People often glaze over at the mention of 'classical music' and dismiss it as academic or for an older generation, says composer and DJ Gabriel Prokofiev (grandson of the composer Sergei). He wants to overhaul its reputation.
Fourteen years ago, Prokofiev founded Nonclassical – an East London club night and record label that record label whose albums Thom Yorke, Hot Chip, and Simon Tong of Gorillaz have done remixes for.
The Nonclassical project began with Prokofiev's frustration that his friends and peers simply would not come to a classical concert.
This is a way to share the classical music he loves with an audience closer to his own age, he says.
"I was composing music, I felt like I was musically reflecting on the world I was living in, experiences I was going through - and I really wanted to share that with people of the same age, of the same generation."
To many people, the atmosphere of a classical music performance doesn't promise a lot of fun, he says.
"The idea of sitting in a very quiet recital hall where there are certain etiquettes that you have to follow… For a lot of people, it reminds them of being back at school, to be honest ... It's quite austere and it can be an offputting experience for people who didn't grow up with it."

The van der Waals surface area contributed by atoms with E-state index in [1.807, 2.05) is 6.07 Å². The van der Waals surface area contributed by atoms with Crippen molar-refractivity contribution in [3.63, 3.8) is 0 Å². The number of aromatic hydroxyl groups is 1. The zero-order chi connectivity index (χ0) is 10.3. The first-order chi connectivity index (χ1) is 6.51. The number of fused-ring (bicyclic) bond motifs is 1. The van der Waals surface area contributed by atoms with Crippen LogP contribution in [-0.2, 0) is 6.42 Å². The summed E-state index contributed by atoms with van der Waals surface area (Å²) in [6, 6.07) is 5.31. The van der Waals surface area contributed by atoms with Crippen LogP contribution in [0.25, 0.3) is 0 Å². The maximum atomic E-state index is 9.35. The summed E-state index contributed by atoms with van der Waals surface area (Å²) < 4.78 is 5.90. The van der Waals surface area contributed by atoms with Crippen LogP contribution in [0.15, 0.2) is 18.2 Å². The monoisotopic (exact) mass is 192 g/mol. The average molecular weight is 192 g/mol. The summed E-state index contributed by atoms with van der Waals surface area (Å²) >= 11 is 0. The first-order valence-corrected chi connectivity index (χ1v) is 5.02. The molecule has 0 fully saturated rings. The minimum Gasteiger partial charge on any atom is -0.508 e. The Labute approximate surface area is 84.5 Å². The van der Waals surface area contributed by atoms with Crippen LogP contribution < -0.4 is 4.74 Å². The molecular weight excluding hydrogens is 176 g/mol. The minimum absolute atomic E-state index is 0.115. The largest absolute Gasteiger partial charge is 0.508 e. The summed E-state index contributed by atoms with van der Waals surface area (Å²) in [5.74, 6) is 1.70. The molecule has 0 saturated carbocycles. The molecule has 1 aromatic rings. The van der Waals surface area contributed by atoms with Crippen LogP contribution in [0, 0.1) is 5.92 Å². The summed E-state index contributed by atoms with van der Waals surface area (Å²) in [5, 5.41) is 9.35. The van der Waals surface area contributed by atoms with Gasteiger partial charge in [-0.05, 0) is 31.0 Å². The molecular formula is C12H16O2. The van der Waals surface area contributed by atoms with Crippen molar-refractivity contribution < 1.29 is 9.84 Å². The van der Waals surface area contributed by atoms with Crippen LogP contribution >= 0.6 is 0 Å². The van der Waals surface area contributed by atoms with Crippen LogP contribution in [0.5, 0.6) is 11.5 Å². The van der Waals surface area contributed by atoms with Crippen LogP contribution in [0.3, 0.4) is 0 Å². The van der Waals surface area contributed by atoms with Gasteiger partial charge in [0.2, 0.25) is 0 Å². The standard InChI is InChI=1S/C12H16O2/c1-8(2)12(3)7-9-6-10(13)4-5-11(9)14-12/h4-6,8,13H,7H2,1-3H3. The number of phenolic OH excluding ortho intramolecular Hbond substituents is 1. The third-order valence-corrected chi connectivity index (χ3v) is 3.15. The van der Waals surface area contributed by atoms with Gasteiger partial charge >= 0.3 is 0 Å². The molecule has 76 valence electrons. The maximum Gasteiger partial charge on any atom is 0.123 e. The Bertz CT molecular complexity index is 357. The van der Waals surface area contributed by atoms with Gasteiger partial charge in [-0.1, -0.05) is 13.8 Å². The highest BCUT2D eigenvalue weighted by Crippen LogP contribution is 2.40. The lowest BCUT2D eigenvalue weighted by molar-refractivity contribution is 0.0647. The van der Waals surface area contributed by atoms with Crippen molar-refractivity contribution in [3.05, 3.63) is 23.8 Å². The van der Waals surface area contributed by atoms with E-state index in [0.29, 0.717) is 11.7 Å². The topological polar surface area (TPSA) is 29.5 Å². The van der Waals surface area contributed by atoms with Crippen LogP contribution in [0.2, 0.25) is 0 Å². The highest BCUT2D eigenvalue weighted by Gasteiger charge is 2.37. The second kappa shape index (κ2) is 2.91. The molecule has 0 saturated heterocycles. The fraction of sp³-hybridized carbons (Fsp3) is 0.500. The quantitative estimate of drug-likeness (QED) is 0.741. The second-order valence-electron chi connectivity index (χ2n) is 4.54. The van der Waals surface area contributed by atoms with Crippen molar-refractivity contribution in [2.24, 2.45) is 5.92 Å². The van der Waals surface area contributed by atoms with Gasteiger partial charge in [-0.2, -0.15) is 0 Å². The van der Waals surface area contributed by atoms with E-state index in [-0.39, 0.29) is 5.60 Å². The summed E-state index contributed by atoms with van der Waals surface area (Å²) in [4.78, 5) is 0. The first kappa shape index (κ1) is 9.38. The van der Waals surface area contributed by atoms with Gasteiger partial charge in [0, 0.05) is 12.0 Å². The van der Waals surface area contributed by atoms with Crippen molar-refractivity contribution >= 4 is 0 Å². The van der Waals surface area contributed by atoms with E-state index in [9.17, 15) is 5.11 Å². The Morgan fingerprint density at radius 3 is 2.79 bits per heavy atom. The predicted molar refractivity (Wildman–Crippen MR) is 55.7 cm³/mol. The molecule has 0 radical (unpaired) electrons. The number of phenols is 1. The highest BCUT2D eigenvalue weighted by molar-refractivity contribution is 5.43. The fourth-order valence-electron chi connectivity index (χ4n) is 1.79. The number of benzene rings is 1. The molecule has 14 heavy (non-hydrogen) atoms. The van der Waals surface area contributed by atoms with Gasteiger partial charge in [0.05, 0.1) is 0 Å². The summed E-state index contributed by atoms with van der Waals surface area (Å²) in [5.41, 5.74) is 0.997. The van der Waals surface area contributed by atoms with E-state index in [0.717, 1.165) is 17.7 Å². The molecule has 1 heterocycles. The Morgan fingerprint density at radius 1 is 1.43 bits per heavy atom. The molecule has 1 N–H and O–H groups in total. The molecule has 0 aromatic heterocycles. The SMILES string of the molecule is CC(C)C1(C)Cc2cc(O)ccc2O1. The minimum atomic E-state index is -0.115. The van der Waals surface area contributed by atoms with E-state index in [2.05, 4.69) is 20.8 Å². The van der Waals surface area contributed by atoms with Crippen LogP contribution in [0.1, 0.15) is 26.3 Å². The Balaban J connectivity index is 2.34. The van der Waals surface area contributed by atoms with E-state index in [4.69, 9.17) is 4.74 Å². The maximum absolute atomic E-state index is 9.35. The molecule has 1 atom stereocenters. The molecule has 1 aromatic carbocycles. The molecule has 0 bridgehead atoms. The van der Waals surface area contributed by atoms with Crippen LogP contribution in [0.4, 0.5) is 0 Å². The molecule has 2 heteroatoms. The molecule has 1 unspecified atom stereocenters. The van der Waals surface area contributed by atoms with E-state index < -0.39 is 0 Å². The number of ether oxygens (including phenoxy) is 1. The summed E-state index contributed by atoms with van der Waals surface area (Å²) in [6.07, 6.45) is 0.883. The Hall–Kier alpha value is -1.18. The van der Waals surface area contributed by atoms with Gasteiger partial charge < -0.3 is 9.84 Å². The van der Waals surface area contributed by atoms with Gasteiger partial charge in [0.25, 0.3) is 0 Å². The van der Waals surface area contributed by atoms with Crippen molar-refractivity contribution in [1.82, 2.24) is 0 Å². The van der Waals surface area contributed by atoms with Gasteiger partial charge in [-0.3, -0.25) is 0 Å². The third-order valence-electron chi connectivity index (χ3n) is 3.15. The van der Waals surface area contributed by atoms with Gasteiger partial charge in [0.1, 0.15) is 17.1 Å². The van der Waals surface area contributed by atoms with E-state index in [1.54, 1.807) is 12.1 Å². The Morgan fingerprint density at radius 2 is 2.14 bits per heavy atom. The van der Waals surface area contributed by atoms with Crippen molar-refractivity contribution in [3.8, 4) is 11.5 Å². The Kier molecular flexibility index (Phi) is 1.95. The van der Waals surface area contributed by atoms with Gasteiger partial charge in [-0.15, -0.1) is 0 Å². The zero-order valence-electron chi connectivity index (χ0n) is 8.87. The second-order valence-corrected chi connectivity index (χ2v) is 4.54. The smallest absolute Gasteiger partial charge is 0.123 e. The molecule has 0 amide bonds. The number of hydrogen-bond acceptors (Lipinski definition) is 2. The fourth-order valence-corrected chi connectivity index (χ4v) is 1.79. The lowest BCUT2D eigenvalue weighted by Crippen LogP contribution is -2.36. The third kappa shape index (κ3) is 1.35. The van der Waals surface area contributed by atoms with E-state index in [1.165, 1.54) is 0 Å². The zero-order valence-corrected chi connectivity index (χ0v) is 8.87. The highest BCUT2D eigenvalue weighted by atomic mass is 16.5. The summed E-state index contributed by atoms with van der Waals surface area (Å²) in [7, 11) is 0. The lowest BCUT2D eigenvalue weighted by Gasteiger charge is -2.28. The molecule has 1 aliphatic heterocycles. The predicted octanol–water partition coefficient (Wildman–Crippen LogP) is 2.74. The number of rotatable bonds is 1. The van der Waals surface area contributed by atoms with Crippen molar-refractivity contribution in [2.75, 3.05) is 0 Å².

In the UK, the rather fusty reputation of classical music is reinforced by the very traditional way it's presented by the BBC, he says.
"They assume that everybody knows all the names of the composers and has this substantial knowledge of classical music, whereas most people don't. It's a really small minority who grow up listening to classical music."
Prokofiev had the idea of putting on a classical performance at a 'normal' venue where people didn't feel like they were stuck in a seat.
Fourteen years ago, a string quartet, a harpist and a couple of DJs including Prokofiev performed at the first Nonclassical club night at the London nightclub Cargo – and it was an immediate hit.
Many people really enjoy classical music when they see it performed live in a setting where they feel relaxed, he says.
He'd like people to hear and open up to it as simply 'music' and have a good time with it.
"Musicians enjoy it too because it feels like what they're doing is more relevant, it feels like getting into the real world and stepping out of a bubble."
In 2011, Prokofiev's 'nonclassical' music broke through into the classical mainstream when DJ Switch performed his 'Concerto for Turntables' at the BBC Proms.
Prokofiev says he studied the turntables to compose the concerto.
Instead of putting samples from hip-hop and funk on the records, he recorded the orchestra playing phrases and gave these to the DJ, so that he could effectively accompany the orchestra with their own sounds.
Last year, 'Concerto for Turntables' was chosen as one of BBC's Ten Pieces, a project aimed at opening up the world of classical music to 7-14 year-olds.
The ultimate instrument, for both its expressiveness and versatility, is the cello, Prokofiev says.
He attempted to show off its full range in the 2011 piece 'Jerk Driver' (from the album Cello Multitracks with cellist Peter Gregson).
"I wanted to show that the cello could rival a dirty synthesiser or a bass sound or a drum machine."
Prokofiev says he regrets not practising the cello more as a child.
"I perform now as an electronic musician, but it's not quite the same. I'd love to able to just get on the cello and play some of my work like that."